Why Tech Support Is (Purposely) Unbearable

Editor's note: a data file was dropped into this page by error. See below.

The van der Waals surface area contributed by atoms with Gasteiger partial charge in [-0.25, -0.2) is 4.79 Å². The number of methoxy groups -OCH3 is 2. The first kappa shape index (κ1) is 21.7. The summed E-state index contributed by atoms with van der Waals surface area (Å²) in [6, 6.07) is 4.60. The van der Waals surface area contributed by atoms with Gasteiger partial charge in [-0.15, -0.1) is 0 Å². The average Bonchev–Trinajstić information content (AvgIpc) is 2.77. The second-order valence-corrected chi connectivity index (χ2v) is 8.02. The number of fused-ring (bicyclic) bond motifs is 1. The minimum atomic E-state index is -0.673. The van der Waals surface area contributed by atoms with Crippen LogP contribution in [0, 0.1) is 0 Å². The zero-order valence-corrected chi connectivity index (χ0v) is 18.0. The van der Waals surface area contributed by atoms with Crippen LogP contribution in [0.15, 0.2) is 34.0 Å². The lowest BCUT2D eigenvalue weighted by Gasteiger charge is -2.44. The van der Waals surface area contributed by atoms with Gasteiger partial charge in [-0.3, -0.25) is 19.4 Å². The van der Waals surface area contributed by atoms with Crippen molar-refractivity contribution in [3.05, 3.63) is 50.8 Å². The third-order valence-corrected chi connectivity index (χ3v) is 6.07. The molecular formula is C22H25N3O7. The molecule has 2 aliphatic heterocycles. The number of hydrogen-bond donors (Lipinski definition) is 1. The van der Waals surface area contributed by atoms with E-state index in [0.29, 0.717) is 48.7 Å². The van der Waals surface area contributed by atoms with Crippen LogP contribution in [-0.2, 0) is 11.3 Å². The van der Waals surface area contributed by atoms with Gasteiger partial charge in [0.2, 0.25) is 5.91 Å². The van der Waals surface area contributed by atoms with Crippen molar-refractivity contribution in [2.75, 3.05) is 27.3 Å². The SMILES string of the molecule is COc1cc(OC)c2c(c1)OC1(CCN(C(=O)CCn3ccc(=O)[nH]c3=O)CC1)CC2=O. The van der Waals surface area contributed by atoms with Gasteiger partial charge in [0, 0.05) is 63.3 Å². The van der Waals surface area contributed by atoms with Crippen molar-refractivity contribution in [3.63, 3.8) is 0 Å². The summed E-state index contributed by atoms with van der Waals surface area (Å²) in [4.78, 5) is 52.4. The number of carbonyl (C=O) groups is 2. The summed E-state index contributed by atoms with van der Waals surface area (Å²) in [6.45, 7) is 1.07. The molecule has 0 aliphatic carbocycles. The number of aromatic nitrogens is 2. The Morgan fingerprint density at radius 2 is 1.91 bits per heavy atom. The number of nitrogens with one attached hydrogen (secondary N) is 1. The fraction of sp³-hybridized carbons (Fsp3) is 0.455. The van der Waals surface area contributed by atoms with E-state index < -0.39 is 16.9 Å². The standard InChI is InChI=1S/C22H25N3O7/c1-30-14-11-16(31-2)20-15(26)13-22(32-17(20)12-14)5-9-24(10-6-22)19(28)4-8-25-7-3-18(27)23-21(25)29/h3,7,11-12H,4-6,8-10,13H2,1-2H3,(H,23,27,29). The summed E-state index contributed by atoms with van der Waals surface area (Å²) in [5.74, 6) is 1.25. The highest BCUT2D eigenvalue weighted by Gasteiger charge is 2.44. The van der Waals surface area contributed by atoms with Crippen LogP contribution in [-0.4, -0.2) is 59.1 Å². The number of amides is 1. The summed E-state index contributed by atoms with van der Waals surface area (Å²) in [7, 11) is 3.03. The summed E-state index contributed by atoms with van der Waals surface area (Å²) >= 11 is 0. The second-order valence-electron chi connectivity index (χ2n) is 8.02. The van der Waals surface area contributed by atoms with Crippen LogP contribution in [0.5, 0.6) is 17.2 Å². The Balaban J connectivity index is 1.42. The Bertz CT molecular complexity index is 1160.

HughPickens.com writes: Getting caught in a tech support loop — waiting on hold, interacting with automated systems, talking to people reading from unhelpful scripts and then finding yourself on hold yet again — is a peculiar kind of aggravation that mental health experts say can provoke rage in even the most mild-mannered person. Now Kate Murphy writes at the NYT that just as you suspected, companies are aware of the torture they are putting you through as 92 percent of customer service managers say their agents could be more effective and 74 percent say their company procedures prevented agents from providing satisfactory experiences. “Don’t think companies haven’t studied how far they can take things in providing the minimal level of service,” says Justin Robbins, who was once a tech support agent himself and now oversees research and editorial at ICMI. “Some organizations have even monetized it by intentionally engineering it so you have to wait an hour at least to speak to someone in support, and while you are on hold, you’re hearing messages like, ‘If you’d like premium support, call this number and for a fee, we will get to you immediately.'” Mental health experts say there are ways to get better tech support or maybe just make it more bearable. First, do whatever it takes to control your temper. Take a deep breath. Count to 10. Losing your stack at a consumer support agent is not going to get your problem resolved any faster and being negative in your dealings with others can quickly paint you as a complainer no one wants to work with. Don’t bother demanding to speak to a supervisor, either. You’re just going to get transferred to another agent who has been alerted ahead of time that you have come unhinged. To get better service by phone, dial the prompt designated for “sales” or “to place an order,” which almost always gets you an onshore agent, while tech support is usually offshore with the associated language difficulties. Finally customer support experts recommended using social media, like tweeting or sending a Facebook message, to contact a company instead of calling. You are likely to get a quicker response, not only because fewer people try that channel but also because your use of social media shows that you know how to vent your frustration to a wider audience if your needs are not met.


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